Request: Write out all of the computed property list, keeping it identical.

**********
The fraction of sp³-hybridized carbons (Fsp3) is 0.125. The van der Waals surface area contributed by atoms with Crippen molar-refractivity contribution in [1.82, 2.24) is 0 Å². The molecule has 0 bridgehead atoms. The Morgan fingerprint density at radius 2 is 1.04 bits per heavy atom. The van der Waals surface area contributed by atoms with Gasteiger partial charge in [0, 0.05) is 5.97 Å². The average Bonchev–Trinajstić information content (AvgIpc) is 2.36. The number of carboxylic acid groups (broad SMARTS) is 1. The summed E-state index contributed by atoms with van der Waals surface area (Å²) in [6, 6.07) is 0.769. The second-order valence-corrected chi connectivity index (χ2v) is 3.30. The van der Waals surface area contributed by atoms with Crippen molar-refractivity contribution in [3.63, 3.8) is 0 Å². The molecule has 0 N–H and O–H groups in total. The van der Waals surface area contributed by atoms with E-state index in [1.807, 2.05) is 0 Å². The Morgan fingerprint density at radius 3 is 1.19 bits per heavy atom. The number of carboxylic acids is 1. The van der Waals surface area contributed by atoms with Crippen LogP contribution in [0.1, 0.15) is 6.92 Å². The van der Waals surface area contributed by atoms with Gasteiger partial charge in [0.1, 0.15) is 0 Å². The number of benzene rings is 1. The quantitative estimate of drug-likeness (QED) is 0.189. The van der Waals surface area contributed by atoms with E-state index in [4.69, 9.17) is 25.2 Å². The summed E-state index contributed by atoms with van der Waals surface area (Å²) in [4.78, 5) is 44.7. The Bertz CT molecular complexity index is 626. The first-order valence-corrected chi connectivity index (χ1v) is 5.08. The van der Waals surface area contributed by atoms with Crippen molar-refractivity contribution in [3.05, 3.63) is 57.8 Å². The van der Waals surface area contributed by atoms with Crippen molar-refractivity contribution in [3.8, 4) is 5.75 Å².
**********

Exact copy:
The fraction of sp³-hybridized carbons (Fsp3) is 0.125. The van der Waals surface area contributed by atoms with Crippen molar-refractivity contribution in [1.82, 2.24) is 0 Å². The molecule has 0 bridgehead atoms. The Morgan fingerprint density at radius 2 is 1.04 bits per heavy atom. The van der Waals surface area contributed by atoms with Gasteiger partial charge in [0, 0.05) is 5.97 Å². The average Bonchev–Trinajstić information content (AvgIpc) is 2.36. The number of carboxylic acid groups (broad SMARTS) is 1. The summed E-state index contributed by atoms with van der Waals surface area (Å²) in [6, 6.07) is 0.769. The second-order valence-corrected chi connectivity index (χ2v) is 3.30. The van der Waals surface area contributed by atoms with Crippen molar-refractivity contribution in [3.63, 3.8) is 0 Å². The molecule has 0 N–H and O–H groups in total. The van der Waals surface area contributed by atoms with E-state index in [1.807, 2.05) is 0 Å². The Morgan fingerprint density at radius 3 is 1.19 bits per heavy atom. The number of carboxylic acids is 1. The van der Waals surface area contributed by atoms with Crippen LogP contribution in [0.1, 0.15) is 6.92 Å². The van der Waals surface area contributed by atoms with Gasteiger partial charge in [0.1, 0.15) is 0 Å². The number of benzene rings is 1. The quantitative estimate of drug-likeness (QED) is 0.189. The van der Waals surface area contributed by atoms with E-state index in [4.69, 9.17) is 25.2 Å². The summed E-state index contributed by atoms with van der Waals surface area (Å²) in [4.78, 5) is 44.7. The Bertz CT molecular complexity index is 626. The first-order valence-corrected chi connectivity index (χ1v) is 5.08. The van der Waals surface area contributed by atoms with Crippen molar-refractivity contribution in [3.05, 3.63) is 57.8 Å². The van der Waals surface area contributed by atoms with Crippen molar-refractivity contribution in [3.8, 4) is 5.75 Å².